SAPODILLA ‘Manilkara Zapota’


Pot: Ø CM 18/ LT: 3,7


Out of stock


Manilkara zapota, also called Sapotilla or Sapodilla is a plant of the Sapotaceae family, native to southern Mexico and Central America. In Yucatán it is one of the dominant tree species. It is cultivated for the chicle (traditional ingredient of chewing gum), extracted from its stem, for the precious wood and for its fruit, the sapodilla or sapotilla.

In Mexico it is marketed as “chupeta” or “chicozapote”. The latter name derives from the Nahuatl language and means honey zapote, indicating the sweeter flavor of the other fruits of the Sapotaceae family. By the Mayans of the Yucatan it is called “zaya”. Other traditional names by which it is known elsewhere are “zapote chico”, “chicu”, “àcana”, “korob”, “muy”, “muyozapot”, as well as, more generally, as “níspero” (which, however, more properly indicates in Spanish the European species medlar (winter medlar).

The fruit of the sapodilla (technically a large berry) is brown, round or slightly oblong, with a diameter of 4–8 cm and a thin skin. The pulp is sweet and delicate, and is reminiscent of caramel, pear and honey. The fruits have two to five seeds that are black, hard and elongated.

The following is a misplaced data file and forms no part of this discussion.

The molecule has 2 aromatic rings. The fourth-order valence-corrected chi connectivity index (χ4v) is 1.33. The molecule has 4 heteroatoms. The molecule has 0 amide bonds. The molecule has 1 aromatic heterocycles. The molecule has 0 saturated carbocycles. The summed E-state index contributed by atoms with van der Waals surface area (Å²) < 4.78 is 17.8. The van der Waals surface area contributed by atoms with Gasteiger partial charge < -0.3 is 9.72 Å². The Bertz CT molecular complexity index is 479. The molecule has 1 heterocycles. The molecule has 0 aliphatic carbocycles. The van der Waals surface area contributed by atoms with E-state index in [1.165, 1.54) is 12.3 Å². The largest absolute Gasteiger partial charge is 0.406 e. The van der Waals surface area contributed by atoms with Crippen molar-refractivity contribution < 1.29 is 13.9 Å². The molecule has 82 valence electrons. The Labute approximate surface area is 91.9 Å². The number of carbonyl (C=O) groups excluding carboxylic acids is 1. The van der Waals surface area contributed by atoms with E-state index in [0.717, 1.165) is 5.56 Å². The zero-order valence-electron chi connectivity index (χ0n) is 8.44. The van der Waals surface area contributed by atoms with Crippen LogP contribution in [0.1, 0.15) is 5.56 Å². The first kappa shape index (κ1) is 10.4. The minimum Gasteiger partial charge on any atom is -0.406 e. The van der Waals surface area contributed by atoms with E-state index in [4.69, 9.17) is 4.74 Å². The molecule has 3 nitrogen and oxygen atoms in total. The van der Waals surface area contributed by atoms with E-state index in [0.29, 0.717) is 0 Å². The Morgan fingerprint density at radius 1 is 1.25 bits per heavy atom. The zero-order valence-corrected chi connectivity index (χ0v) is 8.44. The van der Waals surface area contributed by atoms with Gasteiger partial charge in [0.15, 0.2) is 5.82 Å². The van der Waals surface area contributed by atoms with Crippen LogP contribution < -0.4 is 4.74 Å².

Sapodilla is generally eaten fresh.

The fruit is famous for its aroma and is used for sorbets, cocktails, jams and ice creams, as well as in the preparation of cakes, syrups and sauces; fermented it gives flavor to wine and vinegar.

In Indonesia, young shoots are also eaten raw or cooked with rice.

Historically, the latex of the plant (such as that of the similar Manilkara chicle) was (and is) used as a chewing agent (chicle), constituting the precious basic ingredient of chewing gum (or chewing gum). The common industrial production of chewing gum is instead based on synthetic products.

Latex is also used in the production of toothpastes, to produce high quality (and expensive) rubber, in transmission belts and for insulation of electrical conductors.

Wood is used for furniture production.

Growing sapodils are not strictly tropical and adult sapodilla fruit trees can survive in temperatures from -2 to -3 C., for a short period of time. The cultivation of Sapotiglia does not require large quantities of water. They can do just as well in arid or humid environments, although more severe conditions can result in a lack of fruit.


Additional information

Weight 6 kg
Pot: CM/LT

POT: Ø CM 14 – Liters: 1,2, POT: Ø CM 18 – Liters: 3,2


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